Tourism’s booming and looming presence over time
by Rob Neufeld
PHOTO CAPTION: Bus tours were a focus of tourism funding in Asheville. From 1950-1968, White Transportation, whose vehicle and driver are pictured here, provided the city its transportation services. Citizen-Times file photo.
July 21, 1983 is a historic date. That’s when the N.C. General Assembly first allowed Buncombe County to collect a hotel occupancy tax, create a tourism development authority and use the money to advertise regional tourism.
Pigeon Forge was cited as the shining example of municipal self-promotion.
The page in the Citizen-Times that reported the legislative go-ahead also featured an article about the Southern Highland Handicraft Guild’s 36th annual fair in the Civic Center; and a column by Bob Terrell that conveyed the dismay of Vanderbilt Apartments residents over the cigarette butts, smashed paper cups and crumpled bags that littered the sidewalk in front of the vacant Ivey's store, formerly the 1920s Bon Marche building.
The Vanderbilt Apartments for the elderly—a government-funded project—had once been the George Vanderbilt Hotel, a 1920s showpiece built by Citizens Hotel Corporation to match Edwin Wiley's Grove's nearby Battery Park Hotel. The Vanderbilt had been stripped of its façade in 1969 to meet federal standards for un-showiness. Then, in 1999, Public Interest Projects restored some of the decoration while engaged in also stabilizing the crumbling exterior.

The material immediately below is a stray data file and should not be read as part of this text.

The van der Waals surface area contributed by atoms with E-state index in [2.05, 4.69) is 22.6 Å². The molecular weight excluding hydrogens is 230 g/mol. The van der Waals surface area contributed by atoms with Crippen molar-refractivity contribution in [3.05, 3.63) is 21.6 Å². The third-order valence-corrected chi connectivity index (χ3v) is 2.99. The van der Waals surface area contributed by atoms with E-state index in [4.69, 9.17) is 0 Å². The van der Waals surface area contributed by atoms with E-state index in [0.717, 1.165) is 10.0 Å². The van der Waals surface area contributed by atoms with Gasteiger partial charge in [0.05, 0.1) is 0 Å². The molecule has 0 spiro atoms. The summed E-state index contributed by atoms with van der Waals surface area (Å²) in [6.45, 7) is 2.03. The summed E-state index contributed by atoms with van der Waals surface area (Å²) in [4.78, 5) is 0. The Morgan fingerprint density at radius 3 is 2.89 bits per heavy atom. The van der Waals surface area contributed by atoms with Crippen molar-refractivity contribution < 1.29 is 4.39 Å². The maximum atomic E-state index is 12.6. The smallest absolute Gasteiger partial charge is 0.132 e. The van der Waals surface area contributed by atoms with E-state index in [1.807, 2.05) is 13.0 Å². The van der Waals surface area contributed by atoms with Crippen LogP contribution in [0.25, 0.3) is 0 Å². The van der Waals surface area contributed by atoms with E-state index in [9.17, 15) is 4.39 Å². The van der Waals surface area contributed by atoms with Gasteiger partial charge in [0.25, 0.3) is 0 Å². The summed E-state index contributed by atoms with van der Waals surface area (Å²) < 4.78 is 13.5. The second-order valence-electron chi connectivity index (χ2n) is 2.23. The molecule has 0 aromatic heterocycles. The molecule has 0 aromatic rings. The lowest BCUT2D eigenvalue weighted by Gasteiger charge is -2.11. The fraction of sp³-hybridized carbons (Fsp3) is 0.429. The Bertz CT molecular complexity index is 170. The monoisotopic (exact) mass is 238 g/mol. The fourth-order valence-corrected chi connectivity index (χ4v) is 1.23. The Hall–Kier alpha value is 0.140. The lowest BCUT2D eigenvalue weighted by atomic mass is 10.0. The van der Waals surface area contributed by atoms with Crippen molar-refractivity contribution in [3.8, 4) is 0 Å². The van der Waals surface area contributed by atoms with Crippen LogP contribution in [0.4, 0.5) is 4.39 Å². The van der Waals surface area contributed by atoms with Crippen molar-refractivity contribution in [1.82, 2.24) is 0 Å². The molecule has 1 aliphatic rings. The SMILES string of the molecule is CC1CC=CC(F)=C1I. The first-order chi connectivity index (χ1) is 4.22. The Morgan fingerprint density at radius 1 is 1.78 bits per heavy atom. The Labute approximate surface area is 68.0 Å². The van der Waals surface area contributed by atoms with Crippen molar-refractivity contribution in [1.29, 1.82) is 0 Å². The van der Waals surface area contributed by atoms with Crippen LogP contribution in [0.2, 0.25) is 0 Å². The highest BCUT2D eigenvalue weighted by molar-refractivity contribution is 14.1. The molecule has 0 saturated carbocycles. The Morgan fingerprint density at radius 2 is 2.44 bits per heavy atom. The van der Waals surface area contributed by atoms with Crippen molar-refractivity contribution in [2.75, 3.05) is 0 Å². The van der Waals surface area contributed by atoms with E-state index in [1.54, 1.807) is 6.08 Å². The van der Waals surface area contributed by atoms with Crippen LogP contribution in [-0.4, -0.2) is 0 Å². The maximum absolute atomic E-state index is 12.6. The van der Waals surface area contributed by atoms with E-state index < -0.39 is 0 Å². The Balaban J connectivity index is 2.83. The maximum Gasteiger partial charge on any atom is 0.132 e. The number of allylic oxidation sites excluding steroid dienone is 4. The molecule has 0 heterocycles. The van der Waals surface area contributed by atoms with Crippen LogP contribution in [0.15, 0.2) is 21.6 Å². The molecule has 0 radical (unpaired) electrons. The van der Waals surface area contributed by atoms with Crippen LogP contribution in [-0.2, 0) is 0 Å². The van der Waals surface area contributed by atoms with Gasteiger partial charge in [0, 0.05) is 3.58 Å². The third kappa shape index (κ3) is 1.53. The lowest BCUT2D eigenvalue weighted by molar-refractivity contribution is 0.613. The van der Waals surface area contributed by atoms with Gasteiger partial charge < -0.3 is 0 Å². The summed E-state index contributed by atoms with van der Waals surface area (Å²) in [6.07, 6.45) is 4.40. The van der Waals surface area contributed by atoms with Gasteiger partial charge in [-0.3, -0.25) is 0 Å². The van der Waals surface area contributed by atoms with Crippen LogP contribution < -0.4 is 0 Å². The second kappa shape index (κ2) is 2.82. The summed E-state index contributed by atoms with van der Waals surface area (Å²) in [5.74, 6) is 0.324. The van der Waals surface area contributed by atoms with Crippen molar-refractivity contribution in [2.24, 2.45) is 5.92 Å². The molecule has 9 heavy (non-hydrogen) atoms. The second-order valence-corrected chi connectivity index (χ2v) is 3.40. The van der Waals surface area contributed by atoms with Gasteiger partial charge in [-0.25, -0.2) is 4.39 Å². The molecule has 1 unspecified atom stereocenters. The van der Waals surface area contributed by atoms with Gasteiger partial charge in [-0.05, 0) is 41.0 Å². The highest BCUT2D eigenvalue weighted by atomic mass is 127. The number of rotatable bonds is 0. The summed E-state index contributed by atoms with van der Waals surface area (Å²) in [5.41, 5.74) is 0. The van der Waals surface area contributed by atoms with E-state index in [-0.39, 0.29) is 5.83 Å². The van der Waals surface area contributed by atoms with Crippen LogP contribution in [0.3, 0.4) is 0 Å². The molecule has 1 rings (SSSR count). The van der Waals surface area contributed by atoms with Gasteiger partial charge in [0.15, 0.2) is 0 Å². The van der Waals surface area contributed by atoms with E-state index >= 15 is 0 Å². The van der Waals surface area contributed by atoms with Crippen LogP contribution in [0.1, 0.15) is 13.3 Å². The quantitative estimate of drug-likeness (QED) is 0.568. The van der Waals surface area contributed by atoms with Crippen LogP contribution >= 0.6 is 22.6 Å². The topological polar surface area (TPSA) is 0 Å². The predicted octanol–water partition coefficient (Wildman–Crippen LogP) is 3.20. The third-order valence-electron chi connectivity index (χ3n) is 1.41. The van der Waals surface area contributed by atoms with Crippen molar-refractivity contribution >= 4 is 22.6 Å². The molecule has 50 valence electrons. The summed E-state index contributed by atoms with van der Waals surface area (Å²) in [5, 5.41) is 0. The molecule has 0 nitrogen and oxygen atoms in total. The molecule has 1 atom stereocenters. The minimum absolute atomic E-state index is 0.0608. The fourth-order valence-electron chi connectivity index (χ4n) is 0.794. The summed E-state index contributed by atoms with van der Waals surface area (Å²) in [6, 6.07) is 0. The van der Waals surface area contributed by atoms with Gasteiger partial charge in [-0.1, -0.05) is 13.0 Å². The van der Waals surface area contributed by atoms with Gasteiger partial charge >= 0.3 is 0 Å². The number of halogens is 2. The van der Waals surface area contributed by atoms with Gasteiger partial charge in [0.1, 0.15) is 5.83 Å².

In its heyday, the hotel had been familiar to F. Scott Fitzgerald when he’d stayed downtown.
Fitzgerald had enshrined Asheville’s Golden Age when, in his novel, “The Great Gatsby,” he had Nick Carroway, his narrator, spot Jordan Baker and remark, “I knew now why her face was familiar—its pleasing contemptuous expression had looked out at me from many rotogravure pictures of the sporting life at Asheville and Hot Springs and Palm Beach.”
Fitzgerald had also acted as a prophet of the Crash when, according to Anthony Buttitta in his memoir, “After the Good Gay Times,” he’d declaimed to Buttitta, “The Boom spawned the Bust…bringing in its wake misery, economic chaos, and a plague on everything spiritual.”
In the wake of the plunge, Asheville’s Sinking Fund Commission decided, in 1936, to pay off Asheville’s Depression debt over a period of 40 years, for that’s how long Moses had wandered in the desert.
Thus, the promised land of fruitfulness again became available to Asheville in 1976. Did the enthusiasm include a study of what had gone wrong in 1930? Or should such a nagging concern be swept aside because, for investors and planners, there’s only one path to overflowing prosperity in the “Paris of the South,” and it’s not farms and it’s not factories?
That phrase, “Paris of the South,” oft cited as Asheville’s nickname, is not one I can find in any literature before 1990. “Land of the Sky,” a more outdoorsy moniker, was the big byword since the 1890s.
In 1886, a pamphlet had touted the area as “Nature’s Trundle-Bed of Recuperation.” But then, as the city cleaned up, it viewed disease—namely, tuberculosis—as a deterrent to tourism, and the sanatoria were phased out.
Asheville’s Board of Trade tried out the slogan, “Where the Snow-Birds Nest” in 1899; and in 1924 the Chamber of Commerce broadened that to “Center of the Beautiful Blue Ridge Playground.”
Mountains were the selling point more than markets. In 1960, the Asheville Tourist Association invented the phrase, “Gateway to the Smokies” (which, I admit, attracted me). Even as late as 2000, the Buncombe County Tourism Authority came up with, “Altitude Affects Attitude.”
The golden goose
Tim Reid reported in the Citizen-Times on Aug. 26, 2001 that John Winkenwerder, a third-generation Asheville hotel owner, had said that diverting the room tax revenue away from tourism would be “like killing the goose that lays the golden egg.”